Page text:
Dear Dr. R.V. Shrink:
I have a gas problem. Unlike most people I don't need Gas-X. I can't get enough gas. My motorhome has a 75 gallon tank. The problem is, most gas pumps will only give me $100 dollars worth of gas before shutting down. I'm throttled at the pump. I took my frustration out on an attendant and she told me it was the card company. I called the card company and they told me it was the merchant. I know the old saying, "The buck stops here," but my buck stops at 100 and I find it very frustrating. My wife tells me to, "Just get over it." I know I shouldn't let minor details bother me so much. I'm retired, have all the time in the world, move slower than I used to, but I can't get my mind wrapped around today's gas prices and the fact I can only buy 25-30 gallons at a time.
There was a time that I supported a wife, two kids, a dog and a mortgage on less than $100.00 a week. Now I can't even fill my gas tank. Help me Doc. I need some couch time.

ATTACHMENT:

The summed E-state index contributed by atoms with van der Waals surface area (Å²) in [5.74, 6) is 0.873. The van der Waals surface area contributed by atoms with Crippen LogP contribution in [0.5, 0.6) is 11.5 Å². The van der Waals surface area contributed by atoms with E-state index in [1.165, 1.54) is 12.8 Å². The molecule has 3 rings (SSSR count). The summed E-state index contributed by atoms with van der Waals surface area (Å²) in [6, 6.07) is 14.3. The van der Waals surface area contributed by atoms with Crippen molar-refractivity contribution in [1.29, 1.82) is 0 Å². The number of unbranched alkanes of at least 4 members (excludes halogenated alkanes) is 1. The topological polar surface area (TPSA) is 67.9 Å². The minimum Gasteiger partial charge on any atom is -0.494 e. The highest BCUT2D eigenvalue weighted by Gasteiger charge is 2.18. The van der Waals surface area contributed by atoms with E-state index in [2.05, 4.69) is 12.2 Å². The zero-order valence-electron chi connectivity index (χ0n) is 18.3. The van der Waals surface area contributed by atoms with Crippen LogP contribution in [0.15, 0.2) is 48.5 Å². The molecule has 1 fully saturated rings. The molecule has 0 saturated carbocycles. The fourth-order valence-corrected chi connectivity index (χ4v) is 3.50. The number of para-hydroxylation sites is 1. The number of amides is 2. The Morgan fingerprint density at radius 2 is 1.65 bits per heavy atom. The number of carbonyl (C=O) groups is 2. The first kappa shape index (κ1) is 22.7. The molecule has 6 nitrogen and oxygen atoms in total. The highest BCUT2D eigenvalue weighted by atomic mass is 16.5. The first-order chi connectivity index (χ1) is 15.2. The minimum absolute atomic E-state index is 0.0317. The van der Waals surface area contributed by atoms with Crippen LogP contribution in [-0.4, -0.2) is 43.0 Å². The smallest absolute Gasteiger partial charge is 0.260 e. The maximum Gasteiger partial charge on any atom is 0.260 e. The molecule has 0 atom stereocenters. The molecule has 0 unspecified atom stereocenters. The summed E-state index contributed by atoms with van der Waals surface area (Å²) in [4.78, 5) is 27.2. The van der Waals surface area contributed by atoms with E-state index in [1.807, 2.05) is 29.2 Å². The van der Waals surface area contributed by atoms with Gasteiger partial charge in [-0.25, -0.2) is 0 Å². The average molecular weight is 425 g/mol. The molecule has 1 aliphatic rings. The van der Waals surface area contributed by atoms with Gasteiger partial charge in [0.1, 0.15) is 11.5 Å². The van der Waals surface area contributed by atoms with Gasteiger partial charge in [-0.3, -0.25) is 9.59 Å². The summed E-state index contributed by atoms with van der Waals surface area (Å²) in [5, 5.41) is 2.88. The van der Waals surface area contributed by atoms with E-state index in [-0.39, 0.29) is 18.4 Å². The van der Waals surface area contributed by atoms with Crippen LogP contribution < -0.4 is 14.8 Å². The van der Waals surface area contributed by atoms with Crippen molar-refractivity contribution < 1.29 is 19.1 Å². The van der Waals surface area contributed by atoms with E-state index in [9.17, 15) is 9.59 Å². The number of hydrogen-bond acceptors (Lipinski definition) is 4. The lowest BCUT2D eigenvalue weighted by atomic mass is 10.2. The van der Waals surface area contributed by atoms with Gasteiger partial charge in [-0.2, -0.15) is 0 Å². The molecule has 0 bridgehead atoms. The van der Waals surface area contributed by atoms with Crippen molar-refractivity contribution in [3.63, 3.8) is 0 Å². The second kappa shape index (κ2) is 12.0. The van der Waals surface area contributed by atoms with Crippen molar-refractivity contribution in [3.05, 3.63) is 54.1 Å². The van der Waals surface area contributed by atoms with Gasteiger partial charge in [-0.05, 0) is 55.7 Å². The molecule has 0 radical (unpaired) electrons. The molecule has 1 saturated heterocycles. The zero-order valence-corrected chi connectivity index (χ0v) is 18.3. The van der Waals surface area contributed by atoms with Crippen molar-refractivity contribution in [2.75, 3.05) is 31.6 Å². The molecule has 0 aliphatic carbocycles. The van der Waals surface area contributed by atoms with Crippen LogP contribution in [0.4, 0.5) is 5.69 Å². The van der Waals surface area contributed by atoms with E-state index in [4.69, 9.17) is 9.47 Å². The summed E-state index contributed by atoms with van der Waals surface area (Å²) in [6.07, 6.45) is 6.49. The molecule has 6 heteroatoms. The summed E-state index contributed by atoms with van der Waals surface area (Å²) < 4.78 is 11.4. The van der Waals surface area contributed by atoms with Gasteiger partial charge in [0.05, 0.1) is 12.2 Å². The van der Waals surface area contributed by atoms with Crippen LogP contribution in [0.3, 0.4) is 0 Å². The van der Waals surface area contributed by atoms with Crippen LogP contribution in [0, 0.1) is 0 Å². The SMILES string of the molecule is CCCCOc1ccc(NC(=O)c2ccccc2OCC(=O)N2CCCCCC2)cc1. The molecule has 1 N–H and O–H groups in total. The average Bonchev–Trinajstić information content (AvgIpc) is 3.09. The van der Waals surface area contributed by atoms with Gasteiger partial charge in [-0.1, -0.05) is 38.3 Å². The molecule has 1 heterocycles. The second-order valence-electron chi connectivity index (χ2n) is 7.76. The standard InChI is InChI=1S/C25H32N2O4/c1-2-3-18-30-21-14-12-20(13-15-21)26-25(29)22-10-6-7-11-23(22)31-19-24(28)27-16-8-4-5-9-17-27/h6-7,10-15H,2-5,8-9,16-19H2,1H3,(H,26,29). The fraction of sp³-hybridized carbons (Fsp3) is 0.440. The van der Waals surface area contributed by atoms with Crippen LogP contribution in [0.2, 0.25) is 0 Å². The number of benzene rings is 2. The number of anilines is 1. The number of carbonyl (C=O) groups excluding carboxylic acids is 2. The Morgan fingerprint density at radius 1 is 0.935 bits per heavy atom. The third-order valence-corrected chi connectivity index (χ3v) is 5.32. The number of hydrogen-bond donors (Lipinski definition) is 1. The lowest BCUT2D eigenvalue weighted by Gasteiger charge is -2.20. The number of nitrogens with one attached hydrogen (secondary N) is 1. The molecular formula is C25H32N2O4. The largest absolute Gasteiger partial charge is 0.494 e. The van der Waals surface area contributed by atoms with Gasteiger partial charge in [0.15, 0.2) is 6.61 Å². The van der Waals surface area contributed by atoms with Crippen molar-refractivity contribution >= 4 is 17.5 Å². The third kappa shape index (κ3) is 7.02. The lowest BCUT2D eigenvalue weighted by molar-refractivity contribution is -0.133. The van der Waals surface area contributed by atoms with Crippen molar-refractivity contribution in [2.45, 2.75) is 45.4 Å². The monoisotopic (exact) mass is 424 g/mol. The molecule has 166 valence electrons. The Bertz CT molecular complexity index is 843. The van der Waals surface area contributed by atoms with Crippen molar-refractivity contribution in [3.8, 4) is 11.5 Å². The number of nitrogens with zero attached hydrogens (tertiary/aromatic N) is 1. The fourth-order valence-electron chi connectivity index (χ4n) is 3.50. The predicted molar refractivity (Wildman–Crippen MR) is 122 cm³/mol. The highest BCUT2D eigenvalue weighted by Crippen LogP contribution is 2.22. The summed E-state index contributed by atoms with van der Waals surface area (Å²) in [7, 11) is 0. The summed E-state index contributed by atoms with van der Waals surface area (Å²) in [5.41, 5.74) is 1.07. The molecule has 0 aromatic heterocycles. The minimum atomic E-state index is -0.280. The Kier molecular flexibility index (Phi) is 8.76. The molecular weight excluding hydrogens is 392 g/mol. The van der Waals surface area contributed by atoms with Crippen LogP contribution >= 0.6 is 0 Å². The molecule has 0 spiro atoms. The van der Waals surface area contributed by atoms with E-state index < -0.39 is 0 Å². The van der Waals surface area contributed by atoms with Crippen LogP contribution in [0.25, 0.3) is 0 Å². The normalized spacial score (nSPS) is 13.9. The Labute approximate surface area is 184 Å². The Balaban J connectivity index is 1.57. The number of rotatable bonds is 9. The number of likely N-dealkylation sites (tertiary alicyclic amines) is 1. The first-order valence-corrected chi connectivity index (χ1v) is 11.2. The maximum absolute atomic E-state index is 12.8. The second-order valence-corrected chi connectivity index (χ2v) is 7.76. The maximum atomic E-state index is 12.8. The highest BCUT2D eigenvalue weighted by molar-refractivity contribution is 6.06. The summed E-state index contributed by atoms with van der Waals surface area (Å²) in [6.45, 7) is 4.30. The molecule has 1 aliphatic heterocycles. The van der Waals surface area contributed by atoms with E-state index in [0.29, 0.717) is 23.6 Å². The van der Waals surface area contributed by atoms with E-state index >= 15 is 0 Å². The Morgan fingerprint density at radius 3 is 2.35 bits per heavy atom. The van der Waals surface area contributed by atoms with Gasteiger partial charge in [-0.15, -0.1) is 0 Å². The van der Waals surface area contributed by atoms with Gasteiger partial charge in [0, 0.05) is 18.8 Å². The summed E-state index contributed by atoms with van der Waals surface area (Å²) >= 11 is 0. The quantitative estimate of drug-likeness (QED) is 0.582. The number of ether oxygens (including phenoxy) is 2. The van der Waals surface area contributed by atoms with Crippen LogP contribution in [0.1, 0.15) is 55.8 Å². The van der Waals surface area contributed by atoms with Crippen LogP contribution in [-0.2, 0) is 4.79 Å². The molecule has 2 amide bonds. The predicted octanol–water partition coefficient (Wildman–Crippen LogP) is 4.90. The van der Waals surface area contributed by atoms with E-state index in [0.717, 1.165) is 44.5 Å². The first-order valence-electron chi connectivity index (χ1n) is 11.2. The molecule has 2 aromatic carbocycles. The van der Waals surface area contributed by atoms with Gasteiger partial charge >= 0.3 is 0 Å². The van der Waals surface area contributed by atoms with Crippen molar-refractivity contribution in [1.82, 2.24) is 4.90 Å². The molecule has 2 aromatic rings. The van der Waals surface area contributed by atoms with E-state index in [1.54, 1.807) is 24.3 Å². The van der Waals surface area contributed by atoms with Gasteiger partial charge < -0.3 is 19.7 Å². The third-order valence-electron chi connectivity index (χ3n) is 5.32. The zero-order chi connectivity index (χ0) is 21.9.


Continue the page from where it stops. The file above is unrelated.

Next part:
--Fuming in Flagstaff
It is a bit of a catch-22. The card company won't honor a fraudulent purchase over $100 dollars, so the merchant is only trying to protect himself by making you swipe twice so that no one swipes his gas once. You can go into the station and let them swipe your card. That action is considered like any other large purchase and allows you to put one large dent in your balance with one quick swipe. With your size tank you can consider other fueling strategies. Using online gas pricing information makes it possible to save considerable money by not filling completely until you find a real bargain. Smaller rigs with smaller tanks often have to make a purchase every two or three hundred miles.
Other than that just decide if it is better time management to go inside and have a short visit with the attendant or swipe a couple times at the pump. At today's price that could be three swipes. It is more expensive to go inside if you have a hard time getting past the coffee and donut counter.
Another suggestion is to go to the several online RV forums and study the fuel strategies of others. One important lesson is to keep your foot out of the carburetor. I would also suggest you stop taking your frustration out on the attendants. Like your wife, they are just laughing at you.
--Keep Smilin', Dr. R.V. Shrink